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Hero Ships: USS Laffey
Directed and edited by John T. Wright
Written by Liz Reph
Produced by Sammy Jackson and Liz Reph
The History Channel, 2008, 45 min., DVD

The thirteen hero ships in this series by The History Channel share certain characteristics. All are American. Most fought in World War II. Almost all of the featured ships survived to become ship museums, allowing this series to include film shots of the actual ships. These include destroyer USS Laffey, battleship USS New Jersey, aircraft carrier USS Yorktown, LST-325 (Landing Ship Tank), frigate USS Constitution, Liberty ship USS Jeremiah O'Brien, submarine USS Nautilus, aircraft carrier USS Hornet, battleship USS Arizona, and battleship USS Texas. Many ships had two or more ships with the same name, so episodes will often cover the history of more than one ship in detail or at least mention briefly the other ships with the same name. They generally distinguished themselves in battle, although it is difficult to compare them to the heroism of other ships not included in the series. Some like the battleship Arizona did little fighting and ended up sinking, so heroism cannot be equated always with success in battle. Some episodes, especially the ones about LST-325 (Landing Ship Tank) and Liberty ship USS Jeremiah O'Brien, seem to cover all the ships in the class of ships rather than just the specific one in the title.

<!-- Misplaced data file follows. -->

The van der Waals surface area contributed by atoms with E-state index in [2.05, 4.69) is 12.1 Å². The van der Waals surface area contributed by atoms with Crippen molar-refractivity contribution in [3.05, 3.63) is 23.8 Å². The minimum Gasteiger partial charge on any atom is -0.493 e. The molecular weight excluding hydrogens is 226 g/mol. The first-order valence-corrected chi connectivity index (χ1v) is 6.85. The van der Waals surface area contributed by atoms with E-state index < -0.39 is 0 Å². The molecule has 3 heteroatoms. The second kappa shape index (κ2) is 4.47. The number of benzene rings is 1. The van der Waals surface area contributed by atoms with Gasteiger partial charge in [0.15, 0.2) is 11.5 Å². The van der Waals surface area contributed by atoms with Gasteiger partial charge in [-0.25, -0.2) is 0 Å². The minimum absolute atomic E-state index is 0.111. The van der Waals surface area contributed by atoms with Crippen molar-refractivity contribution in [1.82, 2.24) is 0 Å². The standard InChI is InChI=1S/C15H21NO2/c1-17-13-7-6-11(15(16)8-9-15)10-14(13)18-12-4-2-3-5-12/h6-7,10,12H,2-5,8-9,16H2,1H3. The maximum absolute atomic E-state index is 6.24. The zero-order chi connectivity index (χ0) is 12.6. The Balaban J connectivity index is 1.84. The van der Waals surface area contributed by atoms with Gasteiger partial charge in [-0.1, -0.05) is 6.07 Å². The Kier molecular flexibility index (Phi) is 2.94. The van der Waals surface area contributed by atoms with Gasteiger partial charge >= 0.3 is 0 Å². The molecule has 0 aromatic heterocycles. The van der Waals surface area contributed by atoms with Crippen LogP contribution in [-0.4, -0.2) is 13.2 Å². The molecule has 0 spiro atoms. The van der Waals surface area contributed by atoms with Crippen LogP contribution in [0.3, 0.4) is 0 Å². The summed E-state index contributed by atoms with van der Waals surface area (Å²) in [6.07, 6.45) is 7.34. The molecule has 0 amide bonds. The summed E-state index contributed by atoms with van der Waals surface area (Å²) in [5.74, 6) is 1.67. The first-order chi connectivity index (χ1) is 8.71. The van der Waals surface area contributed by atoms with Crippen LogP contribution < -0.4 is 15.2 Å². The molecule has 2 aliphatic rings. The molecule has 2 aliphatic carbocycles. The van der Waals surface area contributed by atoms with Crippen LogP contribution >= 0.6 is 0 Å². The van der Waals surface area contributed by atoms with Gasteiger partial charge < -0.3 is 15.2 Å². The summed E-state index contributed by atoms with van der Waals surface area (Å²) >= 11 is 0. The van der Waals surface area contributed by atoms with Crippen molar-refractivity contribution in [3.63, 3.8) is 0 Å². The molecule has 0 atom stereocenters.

The interview clips with surviving veterans of these hero ships provide the highlights of the documentary's episodes, but most of these do not last long. The accompanying film clips often seem to come from stock footage that has no direct relationship to the ship's history being told. The shows need more maps so that viewers can better understand battles. The sprawling histories of often multiple ships in one episode at times lack focus. The USS Constitution episode provides an example of this with the concentration on the US Navy's annual teambuilding training exercise for selected Chief Petty Officers aboard the over 200-year-old ship. Although an interesting story, the episode would not lose anything if edited down to half the time. Specific dates are often missing with only general references to the time periods of events.